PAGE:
If the depictions of startups in popular culture are to be believed, working for a startup is basically like hanging out in a clean version of a frat house basement. There are pool tables; ping pong tables; kegs that you can drink whenever you want! There are communal workspaces, free food and nap spaces. We have Nerf gun fights spontaneously every day!
And while some of that is true, sometimes — go check out Airbnb’s office in San Francisco for an amazing example of what can be done with startup unicorn money — the reality of working at a startup is a bit more… complicated.
“I’ve worked for a few startups now (Zirtual Inc. [pre-acquisition] for three years, WeWork for six months, and TrendKite presently for over a year),” Kristopher Louie, 27, tells Startups.co. “And they’ve all had a few of the same hardships: juggling many responsibilities with a high-degree of efficiency/fidelity (the ‘wearing many different hats’ rhetoric); preaching work-life balance but not always practicing it; constantly shifting processes; implementing workflows that are rushed; uncertainty towards future business practices; rapid scaling growing pains; and, the running joke with startups: Too many emails planning too many meetings and not having enough time to actually do work.”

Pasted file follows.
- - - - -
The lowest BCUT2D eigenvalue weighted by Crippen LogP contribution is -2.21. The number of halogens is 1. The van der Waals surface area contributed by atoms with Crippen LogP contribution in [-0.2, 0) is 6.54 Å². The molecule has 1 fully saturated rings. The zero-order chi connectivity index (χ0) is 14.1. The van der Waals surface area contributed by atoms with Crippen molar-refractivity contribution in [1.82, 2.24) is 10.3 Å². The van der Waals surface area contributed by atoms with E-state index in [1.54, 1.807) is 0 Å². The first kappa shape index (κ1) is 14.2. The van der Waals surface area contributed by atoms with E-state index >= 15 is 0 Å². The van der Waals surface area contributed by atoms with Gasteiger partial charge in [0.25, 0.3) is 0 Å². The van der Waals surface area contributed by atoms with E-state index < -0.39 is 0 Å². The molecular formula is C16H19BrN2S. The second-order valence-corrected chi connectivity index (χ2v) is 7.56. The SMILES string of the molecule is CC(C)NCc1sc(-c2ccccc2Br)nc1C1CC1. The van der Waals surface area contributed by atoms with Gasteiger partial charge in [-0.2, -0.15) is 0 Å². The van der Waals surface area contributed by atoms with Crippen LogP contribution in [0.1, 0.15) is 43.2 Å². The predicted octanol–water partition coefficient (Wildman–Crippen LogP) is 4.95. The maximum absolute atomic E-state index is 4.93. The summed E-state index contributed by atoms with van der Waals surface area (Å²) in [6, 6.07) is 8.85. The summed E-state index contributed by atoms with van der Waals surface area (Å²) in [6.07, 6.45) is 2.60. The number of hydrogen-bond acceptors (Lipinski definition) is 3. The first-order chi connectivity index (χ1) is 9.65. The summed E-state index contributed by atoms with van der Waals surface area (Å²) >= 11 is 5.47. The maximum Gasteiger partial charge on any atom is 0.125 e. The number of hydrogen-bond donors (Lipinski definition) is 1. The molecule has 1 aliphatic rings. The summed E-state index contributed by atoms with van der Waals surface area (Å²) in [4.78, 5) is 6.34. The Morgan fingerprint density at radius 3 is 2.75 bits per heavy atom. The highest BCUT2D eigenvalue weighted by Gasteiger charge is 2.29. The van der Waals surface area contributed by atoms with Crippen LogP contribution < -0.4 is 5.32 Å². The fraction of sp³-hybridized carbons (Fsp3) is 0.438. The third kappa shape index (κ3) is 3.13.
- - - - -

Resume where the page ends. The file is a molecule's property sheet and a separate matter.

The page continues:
Did you get lost in that list? Did you notice that there’s not one mention of free snacks? That’s because while working for a startup business can be incredibly rewarding, it’s also really, really, really hard.
I’ve been working with and for startups — and writing about them and talking to founders every day — for over half a decade.
I’ve been frustrated for a while now with the way the media depicts startup culture, so I reached out to my community to find out: What about working at a startup was harder than you thought it would be?
Here’s what they told me.